Dynamic Tax Externalities and the U.S. Fiscal Transformation in the 1930s
Dirk Niepelt ()
Diskussionsschriften from Universitaet Bern, Departement Volkswirtschaft
We propose a theory of tax centralization in politico-economic equilibrium. Taxation has dynamic general equilibrium implications which are rationally internalized at the federal, but not at the regional level. The political support for taxation therefore differs across levels of government. Complementarities on the spending side decouple the equilibrium composition of spending and taxation and create a role for inter governmental grants. The model provides an explanation for the centralization of revenue, introduction of grants, and expansion of federal income taxation in the U.S. around the time of the New Deal. Quantitatively, it accounts for between 30% and 100% of the federal revenue share’s doubling in the 1930s, and for the long-term increase in federal grants.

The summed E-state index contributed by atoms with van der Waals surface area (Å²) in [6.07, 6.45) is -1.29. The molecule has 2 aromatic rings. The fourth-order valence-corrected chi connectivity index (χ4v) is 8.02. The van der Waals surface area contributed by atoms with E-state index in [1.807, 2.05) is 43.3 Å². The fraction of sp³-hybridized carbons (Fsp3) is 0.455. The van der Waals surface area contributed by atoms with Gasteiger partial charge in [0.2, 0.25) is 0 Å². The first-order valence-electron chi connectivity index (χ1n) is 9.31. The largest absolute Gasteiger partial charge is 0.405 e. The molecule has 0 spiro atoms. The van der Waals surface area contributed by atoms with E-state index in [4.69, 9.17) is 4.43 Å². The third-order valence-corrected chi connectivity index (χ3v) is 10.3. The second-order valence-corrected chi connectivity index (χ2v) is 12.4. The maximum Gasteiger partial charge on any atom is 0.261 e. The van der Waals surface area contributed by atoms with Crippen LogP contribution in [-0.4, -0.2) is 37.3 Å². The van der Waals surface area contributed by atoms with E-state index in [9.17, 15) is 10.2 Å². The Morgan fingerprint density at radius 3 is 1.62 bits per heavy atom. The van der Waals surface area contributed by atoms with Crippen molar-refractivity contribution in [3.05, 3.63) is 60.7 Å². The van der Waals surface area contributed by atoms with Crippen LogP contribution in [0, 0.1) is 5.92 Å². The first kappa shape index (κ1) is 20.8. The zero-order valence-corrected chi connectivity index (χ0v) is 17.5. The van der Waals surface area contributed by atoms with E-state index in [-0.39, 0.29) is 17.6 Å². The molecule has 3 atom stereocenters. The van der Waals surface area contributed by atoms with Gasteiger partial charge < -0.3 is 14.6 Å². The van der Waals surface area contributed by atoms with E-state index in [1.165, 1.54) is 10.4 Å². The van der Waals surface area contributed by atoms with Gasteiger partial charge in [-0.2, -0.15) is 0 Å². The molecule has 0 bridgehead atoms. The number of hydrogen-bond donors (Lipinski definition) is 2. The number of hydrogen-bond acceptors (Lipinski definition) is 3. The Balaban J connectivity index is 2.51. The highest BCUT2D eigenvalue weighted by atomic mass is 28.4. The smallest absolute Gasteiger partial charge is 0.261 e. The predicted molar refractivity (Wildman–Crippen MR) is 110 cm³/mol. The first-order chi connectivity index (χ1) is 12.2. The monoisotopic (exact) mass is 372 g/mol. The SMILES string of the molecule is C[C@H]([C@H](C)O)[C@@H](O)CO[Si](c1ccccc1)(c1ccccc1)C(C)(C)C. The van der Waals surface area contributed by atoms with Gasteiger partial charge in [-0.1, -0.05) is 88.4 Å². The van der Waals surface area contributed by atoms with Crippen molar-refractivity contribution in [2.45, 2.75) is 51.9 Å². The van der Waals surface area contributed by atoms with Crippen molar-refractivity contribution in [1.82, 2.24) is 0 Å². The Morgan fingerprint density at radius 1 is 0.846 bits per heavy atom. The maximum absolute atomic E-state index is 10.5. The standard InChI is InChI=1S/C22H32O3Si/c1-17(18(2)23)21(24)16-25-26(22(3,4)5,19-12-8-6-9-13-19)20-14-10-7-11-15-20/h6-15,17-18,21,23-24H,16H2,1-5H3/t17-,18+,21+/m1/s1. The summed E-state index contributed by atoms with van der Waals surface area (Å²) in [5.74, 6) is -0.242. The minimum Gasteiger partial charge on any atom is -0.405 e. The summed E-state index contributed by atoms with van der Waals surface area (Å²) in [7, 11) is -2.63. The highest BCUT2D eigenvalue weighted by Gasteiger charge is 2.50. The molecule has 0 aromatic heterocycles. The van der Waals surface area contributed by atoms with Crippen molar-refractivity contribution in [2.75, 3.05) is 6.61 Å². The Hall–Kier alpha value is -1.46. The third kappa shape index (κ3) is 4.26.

Keywords: Fiscal policy; Federalism; Politico-economic equilibrium; Markov equilibrium; Public goods; Grants; Political Economy (search for similar items in EconPapers)
JEL-codes: D72 E62 H41 H77 (search for similar items in EconPapers)
New Economics Papers: this item is included in nep-dge, nep-his, nep-mac, nep-pbe, nep-pol, nep-pub and nep-ure
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Persistent link: https://EconPapers.repec.org/RePEc:ube:dpvwib:dp1803
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